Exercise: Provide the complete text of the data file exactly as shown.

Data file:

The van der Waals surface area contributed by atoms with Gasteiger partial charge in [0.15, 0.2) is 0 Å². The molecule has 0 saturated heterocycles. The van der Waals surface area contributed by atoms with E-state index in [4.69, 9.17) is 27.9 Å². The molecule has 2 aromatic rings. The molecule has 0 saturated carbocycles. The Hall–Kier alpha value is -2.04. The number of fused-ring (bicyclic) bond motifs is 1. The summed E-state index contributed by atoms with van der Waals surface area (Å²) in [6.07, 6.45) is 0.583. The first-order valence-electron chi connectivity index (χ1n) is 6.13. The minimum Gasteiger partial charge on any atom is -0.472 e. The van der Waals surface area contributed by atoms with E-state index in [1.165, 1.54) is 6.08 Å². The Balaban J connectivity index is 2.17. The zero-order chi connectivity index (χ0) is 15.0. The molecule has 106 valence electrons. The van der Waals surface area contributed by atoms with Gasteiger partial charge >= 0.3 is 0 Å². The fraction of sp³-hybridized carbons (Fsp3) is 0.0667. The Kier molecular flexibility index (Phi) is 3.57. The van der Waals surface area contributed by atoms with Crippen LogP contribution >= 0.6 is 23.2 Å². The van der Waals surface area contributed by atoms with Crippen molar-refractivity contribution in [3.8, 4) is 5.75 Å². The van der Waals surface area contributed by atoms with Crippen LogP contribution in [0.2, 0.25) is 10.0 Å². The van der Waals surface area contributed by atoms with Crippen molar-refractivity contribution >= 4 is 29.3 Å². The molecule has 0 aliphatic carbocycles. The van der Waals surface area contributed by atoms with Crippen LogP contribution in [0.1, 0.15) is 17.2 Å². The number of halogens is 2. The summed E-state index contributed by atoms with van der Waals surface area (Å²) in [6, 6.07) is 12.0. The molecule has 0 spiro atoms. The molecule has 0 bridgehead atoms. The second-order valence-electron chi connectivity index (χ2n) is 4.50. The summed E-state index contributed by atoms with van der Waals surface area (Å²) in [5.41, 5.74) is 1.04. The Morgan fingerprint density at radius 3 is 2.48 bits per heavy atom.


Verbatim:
The van der Waals surface area contributed by atoms with Gasteiger partial charge in [0.15, 0.2) is 0 Å². The molecule has 0 saturated heterocycles. The van der Waals surface area contributed by atoms with E-state index in [4.69, 9.17) is 27.9 Å². The molecule has 2 aromatic rings. The molecule has 0 saturated carbocycles. The Hall–Kier alpha value is -2.04. The number of fused-ring (bicyclic) bond motifs is 1. The summed E-state index contributed by atoms with van der Waals surface area (Å²) in [6.07, 6.45) is 0.583. The first-order valence-electron chi connectivity index (χ1n) is 6.13. The minimum Gasteiger partial charge on any atom is -0.472 e. The van der Waals surface area contributed by atoms with E-state index in [1.165, 1.54) is 6.08 Å². The Balaban J connectivity index is 2.17. The zero-order chi connectivity index (χ0) is 15.0. The molecule has 106 valence electrons. The van der Waals surface area contributed by atoms with Gasteiger partial charge >= 0.3 is 0 Å². The fraction of sp³-hybridized carbons (Fsp3) is 0.0667. The Kier molecular flexibility index (Phi) is 3.57. The van der Waals surface area contributed by atoms with Crippen LogP contribution >= 0.6 is 23.2 Å². The van der Waals surface area contributed by atoms with Crippen molar-refractivity contribution in [3.8, 4) is 5.75 Å². The van der Waals surface area contributed by atoms with Crippen LogP contribution in [0.2, 0.25) is 10.0 Å². The van der Waals surface area contributed by atoms with Crippen molar-refractivity contribution >= 4 is 29.3 Å². The molecule has 0 aliphatic carbocycles. The van der Waals surface area contributed by atoms with Crippen LogP contribution in [0.1, 0.15) is 17.2 Å². The number of halogens is 2. The summed E-state index contributed by atoms with van der Waals surface area (Å²) in [6, 6.07) is 12.0. The molecule has 0 spiro atoms. The molecule has 0 bridgehead atoms. The second-order valence-electron chi connectivity index (χ2n) is 4.50. The summed E-state index contributed by atoms with van der Waals surface area (Å²) in [5.41, 5.74) is 1.04. The Morgan fingerprint density at radius 3 is 2.48 bits per heavy atom.